SEATTLE - "To be innovative, you have to take risks," said Seattle Mayor Ed Murray Monday as he unveiled a comprehensive proposal to create more affordable housing in the city.
He released the Seattle Housing Affordability and Livability Agenda (HALA) committee's study and suggestions for creating more housing. The months-long study and report comes with 65 suggestions which, if implemented, would change the nature of one the fastest growing cities in the country.
Murray's group has specifically targeted 16 percent of city-wide land for an "up-zone," which would allow developers to construct taller buildings in exchange for new housing.
In a prepared statement, Murray wrote, "At the heart of the action plan to make Seattle affordable is Mandatory Inclusionary Housing, a requirement that developers reserve five to seven percent of units in every new multifamily building to be affordable for residents earning up to 60 percent of King County's Area Median Income (AMI). Developers could opt to contribute to a fund for off-site construction of the units. In 2015, 60 percent of AMI is $37,680 for an individual and $53,760 for a family of four. Current market-rate rents in new buildings on Seattle's Capitol Hill currently average $1,887. In 2015, individuals with incomes of 60 percent of AMI pay $1,008 for income-restricted apartments."
The proposals also call for a change to some single family zones in the city to allow for duplexes and backyard cottages. The committee also recommended changing guidelines for minimum amounts of parking and a new housing levy in 2016.
All the proposals must get city council approval. Council President Tim Burgess signaled on Monday it would take up to two years to implement the suggestions.
Alternative plan proposed, sets stage for debate ahead of historic election
The housing proposal now in the mayor's office was not the only one proposed Monday. Housing Affordability and Livability Agenda (HALA) committee member and city council candidate Jon Grant wrote a version of his own.
"I am not in opposition of the mayor's proposal," said Grant. "I just don't think the proposal goes far enough."
Among the most significant differences between Grant's plan and the one sitting in the mayor's office is a more expansive "linkage fee," a charge to developers by the city. Grant wants a linkage fee on residential development, which he believes could raise $1 billion over 10 years - money that would be put towards affordable housing.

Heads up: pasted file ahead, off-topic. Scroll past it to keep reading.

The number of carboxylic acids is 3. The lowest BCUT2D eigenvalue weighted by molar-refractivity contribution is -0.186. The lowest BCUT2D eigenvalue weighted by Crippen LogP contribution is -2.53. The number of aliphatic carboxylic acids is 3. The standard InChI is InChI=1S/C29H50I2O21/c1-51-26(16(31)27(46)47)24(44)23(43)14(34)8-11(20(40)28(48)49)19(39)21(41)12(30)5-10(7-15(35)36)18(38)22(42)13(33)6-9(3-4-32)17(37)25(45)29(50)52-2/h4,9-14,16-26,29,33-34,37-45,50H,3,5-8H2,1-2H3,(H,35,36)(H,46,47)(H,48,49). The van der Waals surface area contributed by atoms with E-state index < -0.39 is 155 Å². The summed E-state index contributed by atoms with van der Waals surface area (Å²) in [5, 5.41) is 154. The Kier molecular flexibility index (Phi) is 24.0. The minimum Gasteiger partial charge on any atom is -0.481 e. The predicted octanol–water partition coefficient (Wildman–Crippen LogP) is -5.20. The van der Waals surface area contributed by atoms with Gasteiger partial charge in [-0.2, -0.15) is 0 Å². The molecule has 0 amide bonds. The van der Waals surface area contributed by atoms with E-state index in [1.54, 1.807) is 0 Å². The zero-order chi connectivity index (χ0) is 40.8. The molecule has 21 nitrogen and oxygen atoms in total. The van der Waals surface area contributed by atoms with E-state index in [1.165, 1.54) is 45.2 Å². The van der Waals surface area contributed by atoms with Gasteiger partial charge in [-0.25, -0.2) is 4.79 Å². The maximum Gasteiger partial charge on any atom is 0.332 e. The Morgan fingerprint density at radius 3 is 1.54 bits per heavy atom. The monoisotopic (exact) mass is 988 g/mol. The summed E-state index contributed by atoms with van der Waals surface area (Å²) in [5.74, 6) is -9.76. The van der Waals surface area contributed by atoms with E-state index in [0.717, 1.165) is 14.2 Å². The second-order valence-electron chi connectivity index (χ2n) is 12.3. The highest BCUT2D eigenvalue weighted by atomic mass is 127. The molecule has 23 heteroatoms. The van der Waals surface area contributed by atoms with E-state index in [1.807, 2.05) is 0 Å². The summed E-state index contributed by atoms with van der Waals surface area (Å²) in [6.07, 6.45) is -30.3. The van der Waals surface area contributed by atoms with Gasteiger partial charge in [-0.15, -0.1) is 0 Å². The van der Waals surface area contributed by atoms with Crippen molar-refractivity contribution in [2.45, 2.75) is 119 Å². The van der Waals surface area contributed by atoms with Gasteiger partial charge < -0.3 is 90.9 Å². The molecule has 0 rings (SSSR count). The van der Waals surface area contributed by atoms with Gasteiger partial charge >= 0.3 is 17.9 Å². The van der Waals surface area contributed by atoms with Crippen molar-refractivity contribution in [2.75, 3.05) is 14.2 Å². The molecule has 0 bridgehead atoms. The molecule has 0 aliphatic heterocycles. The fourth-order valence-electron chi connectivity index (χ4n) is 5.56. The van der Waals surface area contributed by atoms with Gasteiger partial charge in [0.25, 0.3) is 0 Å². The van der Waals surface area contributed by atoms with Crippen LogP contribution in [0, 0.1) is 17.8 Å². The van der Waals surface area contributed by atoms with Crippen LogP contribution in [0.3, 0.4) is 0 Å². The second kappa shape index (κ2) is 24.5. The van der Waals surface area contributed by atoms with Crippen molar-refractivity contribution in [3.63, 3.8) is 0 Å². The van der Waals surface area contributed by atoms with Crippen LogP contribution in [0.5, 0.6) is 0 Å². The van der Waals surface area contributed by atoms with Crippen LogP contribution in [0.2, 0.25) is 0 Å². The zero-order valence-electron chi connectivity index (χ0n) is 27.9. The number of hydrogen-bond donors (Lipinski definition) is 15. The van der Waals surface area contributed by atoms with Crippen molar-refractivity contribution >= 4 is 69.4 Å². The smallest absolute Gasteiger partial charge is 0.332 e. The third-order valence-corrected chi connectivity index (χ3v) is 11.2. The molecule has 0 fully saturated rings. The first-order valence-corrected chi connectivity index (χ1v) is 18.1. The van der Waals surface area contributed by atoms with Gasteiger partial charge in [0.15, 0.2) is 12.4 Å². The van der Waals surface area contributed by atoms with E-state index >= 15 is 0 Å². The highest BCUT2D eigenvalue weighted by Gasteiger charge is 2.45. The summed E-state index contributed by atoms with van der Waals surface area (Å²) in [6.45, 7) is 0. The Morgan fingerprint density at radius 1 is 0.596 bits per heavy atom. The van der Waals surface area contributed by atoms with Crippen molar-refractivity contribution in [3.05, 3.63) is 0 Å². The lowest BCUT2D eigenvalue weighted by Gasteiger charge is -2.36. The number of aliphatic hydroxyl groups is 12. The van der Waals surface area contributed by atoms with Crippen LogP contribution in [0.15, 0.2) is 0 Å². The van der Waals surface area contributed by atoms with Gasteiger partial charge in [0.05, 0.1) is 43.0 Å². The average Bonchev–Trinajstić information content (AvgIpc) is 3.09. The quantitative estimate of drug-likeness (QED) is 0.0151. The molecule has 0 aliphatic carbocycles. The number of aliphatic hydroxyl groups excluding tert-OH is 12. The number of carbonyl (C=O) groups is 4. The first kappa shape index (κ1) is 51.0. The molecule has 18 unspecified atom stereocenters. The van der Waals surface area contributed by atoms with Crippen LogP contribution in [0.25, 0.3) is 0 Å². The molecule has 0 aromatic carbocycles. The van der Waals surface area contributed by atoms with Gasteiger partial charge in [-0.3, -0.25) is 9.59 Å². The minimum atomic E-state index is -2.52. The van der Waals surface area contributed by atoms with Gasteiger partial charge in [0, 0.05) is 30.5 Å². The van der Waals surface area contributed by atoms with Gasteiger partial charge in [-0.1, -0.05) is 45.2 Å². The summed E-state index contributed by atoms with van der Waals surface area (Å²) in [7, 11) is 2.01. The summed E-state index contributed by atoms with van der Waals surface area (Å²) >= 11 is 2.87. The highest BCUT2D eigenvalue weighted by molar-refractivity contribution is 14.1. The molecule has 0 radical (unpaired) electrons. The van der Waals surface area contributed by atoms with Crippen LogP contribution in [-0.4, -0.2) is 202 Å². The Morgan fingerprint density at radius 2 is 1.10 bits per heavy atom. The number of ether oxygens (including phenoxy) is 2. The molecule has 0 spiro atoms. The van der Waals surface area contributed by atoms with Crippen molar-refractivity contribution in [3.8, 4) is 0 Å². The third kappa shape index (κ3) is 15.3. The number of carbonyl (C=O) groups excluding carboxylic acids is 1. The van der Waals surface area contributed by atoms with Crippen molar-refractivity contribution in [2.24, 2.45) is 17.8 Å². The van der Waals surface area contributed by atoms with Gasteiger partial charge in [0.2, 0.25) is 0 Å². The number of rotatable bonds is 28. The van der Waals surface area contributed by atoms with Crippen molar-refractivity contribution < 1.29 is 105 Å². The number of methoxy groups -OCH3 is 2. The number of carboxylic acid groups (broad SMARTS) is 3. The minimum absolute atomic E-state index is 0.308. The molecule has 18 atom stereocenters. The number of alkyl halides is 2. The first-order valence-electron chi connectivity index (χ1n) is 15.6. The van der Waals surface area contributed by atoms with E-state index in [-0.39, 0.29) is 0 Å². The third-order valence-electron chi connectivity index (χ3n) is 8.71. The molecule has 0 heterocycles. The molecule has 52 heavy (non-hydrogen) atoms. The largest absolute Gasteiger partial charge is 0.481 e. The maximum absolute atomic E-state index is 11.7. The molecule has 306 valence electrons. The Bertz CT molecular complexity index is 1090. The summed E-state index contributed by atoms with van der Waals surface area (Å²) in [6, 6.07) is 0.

Developers, however, have called the fee "illegal." Facing the threat of legal action, the plan supported by the mayor offers a compromise -- a linkage fee only on commercial development.
"It's a combination of some government actions and the marketplace together that are going to create the biggest benefits," said Council President Tim Burgess in defense of the HALA proposal. "That's what all the analysis of this deal showed. We could produce more affordable units by working collaboratively among a wide variety of stakeholders, as opposed to just sloganeering and a few people saying, 'let's stick it to developers.'"
Jon Grant, who is challenging Burgess for his District 8 at-large seat, says "developers need to pay their fair share."
He said the threat of legal action cannot be a deterrent.
"Some of the best public policy was born out of lawsuits," said Grant, who has the support of council members Nick Licata and Kshama Sawant.
"Every time we try to do something progressive, we see big business to be a big obstacle," said Sawant.
Sawant is also running for re-election. As a Socialist Alternative candidate, she made a $15 minimum wage her last campaign battle. She's now trying to rally a coalition around what she calls housing justice.
"We weren't going to get any progress on $15, let alone a historic victory, unless working people and young people got involved," said Sawant.
Starting next week, all nine current council members will become part of a Housing Affordability Task Force to talk about the recommendations put forward. However, it is likely the new city council will inherit the recommendations since the major proposed changes could take over a year to study and implement.